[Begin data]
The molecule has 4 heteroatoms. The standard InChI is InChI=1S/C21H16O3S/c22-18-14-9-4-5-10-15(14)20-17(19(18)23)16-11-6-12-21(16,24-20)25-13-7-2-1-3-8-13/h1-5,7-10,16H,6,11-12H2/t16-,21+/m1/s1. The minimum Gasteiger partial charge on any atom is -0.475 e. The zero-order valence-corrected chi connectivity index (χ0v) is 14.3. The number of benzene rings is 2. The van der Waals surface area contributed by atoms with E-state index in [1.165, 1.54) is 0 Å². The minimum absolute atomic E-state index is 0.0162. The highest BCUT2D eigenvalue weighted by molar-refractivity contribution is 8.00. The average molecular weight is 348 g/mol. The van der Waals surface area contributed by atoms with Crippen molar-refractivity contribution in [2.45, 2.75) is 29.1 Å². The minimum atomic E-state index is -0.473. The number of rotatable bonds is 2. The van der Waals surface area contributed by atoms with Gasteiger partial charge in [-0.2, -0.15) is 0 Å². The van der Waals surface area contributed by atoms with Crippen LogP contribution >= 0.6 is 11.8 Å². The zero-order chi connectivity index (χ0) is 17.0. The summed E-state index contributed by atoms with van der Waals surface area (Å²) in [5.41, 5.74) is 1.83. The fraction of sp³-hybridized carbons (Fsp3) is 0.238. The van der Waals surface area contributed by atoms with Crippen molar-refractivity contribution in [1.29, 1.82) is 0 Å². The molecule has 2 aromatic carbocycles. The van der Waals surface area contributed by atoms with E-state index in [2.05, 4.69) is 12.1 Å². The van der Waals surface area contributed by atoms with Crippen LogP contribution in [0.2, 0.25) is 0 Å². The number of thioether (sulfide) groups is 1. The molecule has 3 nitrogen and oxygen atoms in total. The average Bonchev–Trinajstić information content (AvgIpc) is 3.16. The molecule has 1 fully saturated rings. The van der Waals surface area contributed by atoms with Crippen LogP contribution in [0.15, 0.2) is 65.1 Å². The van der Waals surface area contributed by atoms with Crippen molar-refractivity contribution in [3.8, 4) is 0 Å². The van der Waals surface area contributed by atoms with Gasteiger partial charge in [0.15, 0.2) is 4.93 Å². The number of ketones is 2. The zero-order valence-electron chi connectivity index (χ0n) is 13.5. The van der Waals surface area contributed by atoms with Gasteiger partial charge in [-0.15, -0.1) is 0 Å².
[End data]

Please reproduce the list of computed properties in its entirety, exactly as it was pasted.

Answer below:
The molecule has 4 heteroatoms. The standard InChI is InChI=1S/C21H16O3S/c22-18-14-9-4-5-10-15(14)20-17(19(18)23)16-11-6-12-21(16,24-20)25-13-7-2-1-3-8-13/h1-5,7-10,16H,6,11-12H2/t16-,21+/m1/s1. The minimum Gasteiger partial charge on any atom is -0.475 e. The zero-order valence-corrected chi connectivity index (χ0v) is 14.3. The number of benzene rings is 2. The van der Waals surface area contributed by atoms with E-state index in [1.165, 1.54) is 0 Å². The minimum absolute atomic E-state index is 0.0162. The highest BCUT2D eigenvalue weighted by molar-refractivity contribution is 8.00. The average molecular weight is 348 g/mol. The van der Waals surface area contributed by atoms with Crippen molar-refractivity contribution in [2.45, 2.75) is 29.1 Å². The minimum atomic E-state index is -0.473. The number of rotatable bonds is 2. The van der Waals surface area contributed by atoms with Gasteiger partial charge in [-0.2, -0.15) is 0 Å². The van der Waals surface area contributed by atoms with Crippen LogP contribution >= 0.6 is 11.8 Å². The zero-order chi connectivity index (χ0) is 17.0. The summed E-state index contributed by atoms with van der Waals surface area (Å²) in [5.41, 5.74) is 1.83. The fraction of sp³-hybridized carbons (Fsp3) is 0.238. The van der Waals surface area contributed by atoms with Crippen molar-refractivity contribution in [1.29, 1.82) is 0 Å². The molecule has 2 aromatic carbocycles. The van der Waals surface area contributed by atoms with E-state index in [2.05, 4.69) is 12.1 Å². The van der Waals surface area contributed by atoms with Crippen LogP contribution in [0.2, 0.25) is 0 Å². The number of thioether (sulfide) groups is 1. The molecule has 3 nitrogen and oxygen atoms in total. The average Bonchev–Trinajstić information content (AvgIpc) is 3.16. The molecule has 1 fully saturated rings. The van der Waals surface area contributed by atoms with Crippen LogP contribution in [0.15, 0.2) is 65.1 Å². The van der Waals surface area contributed by atoms with Crippen molar-refractivity contribution in [3.8, 4) is 0 Å². The van der Waals surface area contributed by atoms with Gasteiger partial charge in [0.15, 0.2) is 4.93 Å². The number of ketones is 2. The zero-order valence-electron chi connectivity index (χ0n) is 13.5. The van der Waals surface area contributed by atoms with Gasteiger partial charge in [-0.15, -0.1) is 0 Å².